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Title: Investigating novel approaches to the detection of virus neutralising antibodies to rabies and Rift Valley fever virus
Author: Goldstein, Emily Jane
ISNI:       0000 0004 5994 6888
Awarding Body: University of Glasgow
Current Institution: University of Glasgow
Date of Award: 2016
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Serosurveillance is a powerful tool fundamental to understanding infectious disease dynamics. The presence of virus neutralising antibody (VNAb) in sera is considered the best evidence of infection, or indeed vaccination, and the gold standard serological assay for their detection is the virus neutralisation test (VNT). However, VNTs are labour intensive, costly and time consuming. In addition, VNTs for the detection of antibodies to highly pathogenic viruses require the use of high containment facilities, restricting the application of these assays to the few laboratories with adequate facilities. As a result, robust serological data on such viruses are limited. In this thesis I develop novel VNTs for the detection of VNAb to two important, highly pathogenic, zoonotic viruses; rabies and Rift Valley fever virus (RVFV). The pseudotype-based neutralisation test developed in this study allows for the detection of rabies VNAb without the requirement for high containment facilities. This assay was utilised to investigate the presence of rabies VNAb in animals from a variety of ecological settings. In this thesis I present evidence of natural rabies infection in both domestic dogs and lions from rabies endemic settings. The assay was further used to investigate the kinetics of VNAb response to rabies vaccination in a cohort of free-roaming dogs. The RVFV neutralisation assay developed herein utilises a recombinant luciferase expressing RVFV, which allows for rapid, high-throughput serosurveillance of this important neglected pathogen. In this thesis I present evidence of RVFV infection in a variety of domestic and wildlife species from Northern Tanzania, in addition to the detection of low-level transmission of RVFV during interepidemic periods. Additionally, the investigation of a longitudinal cohort of domestic livestock also provided evidence of rapid waning of RVF VNAb following natural infection. Collectively, the serological data presented in this thesis are consistent with existing data in the literature generated using the gold standard VNTs. Increasing the availability of serological assays will allow the generation of robust serological data, which are imperative to enhancing our understanding of the complex, multi-host ecology of these two viruses.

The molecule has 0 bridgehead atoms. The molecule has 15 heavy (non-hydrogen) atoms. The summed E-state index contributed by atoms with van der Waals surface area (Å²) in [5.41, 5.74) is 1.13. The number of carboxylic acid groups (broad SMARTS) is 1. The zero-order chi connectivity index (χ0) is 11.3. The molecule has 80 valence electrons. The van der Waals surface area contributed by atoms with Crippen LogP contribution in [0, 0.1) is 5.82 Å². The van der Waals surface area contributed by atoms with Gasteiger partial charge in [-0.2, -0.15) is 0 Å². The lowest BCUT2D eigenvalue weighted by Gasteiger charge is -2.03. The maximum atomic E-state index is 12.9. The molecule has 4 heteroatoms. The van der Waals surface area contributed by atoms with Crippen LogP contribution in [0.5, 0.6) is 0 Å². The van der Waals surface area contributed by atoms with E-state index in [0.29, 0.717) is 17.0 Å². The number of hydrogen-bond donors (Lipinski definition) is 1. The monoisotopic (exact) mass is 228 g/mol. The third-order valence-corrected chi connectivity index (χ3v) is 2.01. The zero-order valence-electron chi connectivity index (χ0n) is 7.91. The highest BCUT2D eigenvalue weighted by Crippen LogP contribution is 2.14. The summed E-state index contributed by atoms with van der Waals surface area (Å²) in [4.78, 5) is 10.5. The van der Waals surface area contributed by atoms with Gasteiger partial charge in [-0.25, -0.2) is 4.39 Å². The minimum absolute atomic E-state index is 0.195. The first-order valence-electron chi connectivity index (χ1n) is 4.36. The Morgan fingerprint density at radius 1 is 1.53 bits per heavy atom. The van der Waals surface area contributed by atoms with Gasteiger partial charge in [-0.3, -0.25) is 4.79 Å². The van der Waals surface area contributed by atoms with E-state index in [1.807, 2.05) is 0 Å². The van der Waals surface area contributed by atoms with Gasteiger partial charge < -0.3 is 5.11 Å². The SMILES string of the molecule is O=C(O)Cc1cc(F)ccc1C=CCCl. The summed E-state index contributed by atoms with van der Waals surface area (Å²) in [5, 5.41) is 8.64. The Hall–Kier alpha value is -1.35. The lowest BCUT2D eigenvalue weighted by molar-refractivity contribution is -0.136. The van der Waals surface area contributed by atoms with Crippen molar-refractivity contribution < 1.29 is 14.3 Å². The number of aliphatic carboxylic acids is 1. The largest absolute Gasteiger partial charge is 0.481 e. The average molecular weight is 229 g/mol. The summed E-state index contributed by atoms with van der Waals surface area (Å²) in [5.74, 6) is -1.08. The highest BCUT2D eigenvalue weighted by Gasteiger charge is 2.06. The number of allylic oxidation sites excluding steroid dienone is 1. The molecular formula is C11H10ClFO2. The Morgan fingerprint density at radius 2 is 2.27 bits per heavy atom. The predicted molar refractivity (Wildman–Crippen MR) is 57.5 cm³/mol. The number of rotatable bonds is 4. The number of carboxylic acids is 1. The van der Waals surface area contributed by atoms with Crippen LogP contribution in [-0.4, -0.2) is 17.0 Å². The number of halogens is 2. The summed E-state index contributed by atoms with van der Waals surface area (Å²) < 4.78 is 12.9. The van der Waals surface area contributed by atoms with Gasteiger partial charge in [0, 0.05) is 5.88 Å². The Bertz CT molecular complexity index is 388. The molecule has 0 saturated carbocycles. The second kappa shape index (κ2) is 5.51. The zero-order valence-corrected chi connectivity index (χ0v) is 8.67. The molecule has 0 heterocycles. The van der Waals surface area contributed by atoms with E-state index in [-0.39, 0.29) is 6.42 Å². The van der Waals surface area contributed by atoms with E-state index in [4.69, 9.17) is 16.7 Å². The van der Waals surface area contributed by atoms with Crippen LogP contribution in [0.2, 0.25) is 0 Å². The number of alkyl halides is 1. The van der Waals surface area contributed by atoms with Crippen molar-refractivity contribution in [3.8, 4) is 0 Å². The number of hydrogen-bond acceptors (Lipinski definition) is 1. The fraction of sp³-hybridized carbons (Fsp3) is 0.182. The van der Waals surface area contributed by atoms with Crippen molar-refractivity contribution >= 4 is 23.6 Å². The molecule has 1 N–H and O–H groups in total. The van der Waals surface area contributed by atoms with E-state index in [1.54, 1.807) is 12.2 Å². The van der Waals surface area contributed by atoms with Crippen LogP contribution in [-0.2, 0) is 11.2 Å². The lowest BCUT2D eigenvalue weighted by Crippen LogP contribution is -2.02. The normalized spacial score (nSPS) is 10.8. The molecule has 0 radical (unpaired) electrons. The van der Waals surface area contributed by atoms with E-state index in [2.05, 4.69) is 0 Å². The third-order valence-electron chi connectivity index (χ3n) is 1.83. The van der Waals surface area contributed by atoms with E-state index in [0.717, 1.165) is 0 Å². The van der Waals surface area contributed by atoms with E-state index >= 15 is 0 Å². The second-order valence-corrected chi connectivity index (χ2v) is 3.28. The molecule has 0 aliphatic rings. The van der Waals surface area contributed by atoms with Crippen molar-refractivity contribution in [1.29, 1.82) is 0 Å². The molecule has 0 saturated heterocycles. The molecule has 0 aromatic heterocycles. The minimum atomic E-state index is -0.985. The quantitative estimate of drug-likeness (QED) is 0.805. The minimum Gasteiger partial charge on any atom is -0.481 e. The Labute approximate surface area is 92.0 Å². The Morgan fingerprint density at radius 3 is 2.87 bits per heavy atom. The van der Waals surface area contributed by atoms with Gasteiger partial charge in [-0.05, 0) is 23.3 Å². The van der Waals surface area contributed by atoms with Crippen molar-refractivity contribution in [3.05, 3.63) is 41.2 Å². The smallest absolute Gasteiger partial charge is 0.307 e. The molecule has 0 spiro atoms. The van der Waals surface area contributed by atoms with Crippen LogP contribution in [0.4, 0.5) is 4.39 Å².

Supervisor: Not available Sponsor: Not available
Qualification Name: Thesis (Ph.D.) Qualification Level: Doctoral
EThOS ID:  DOI: Not available
Keywords: QR355 Virology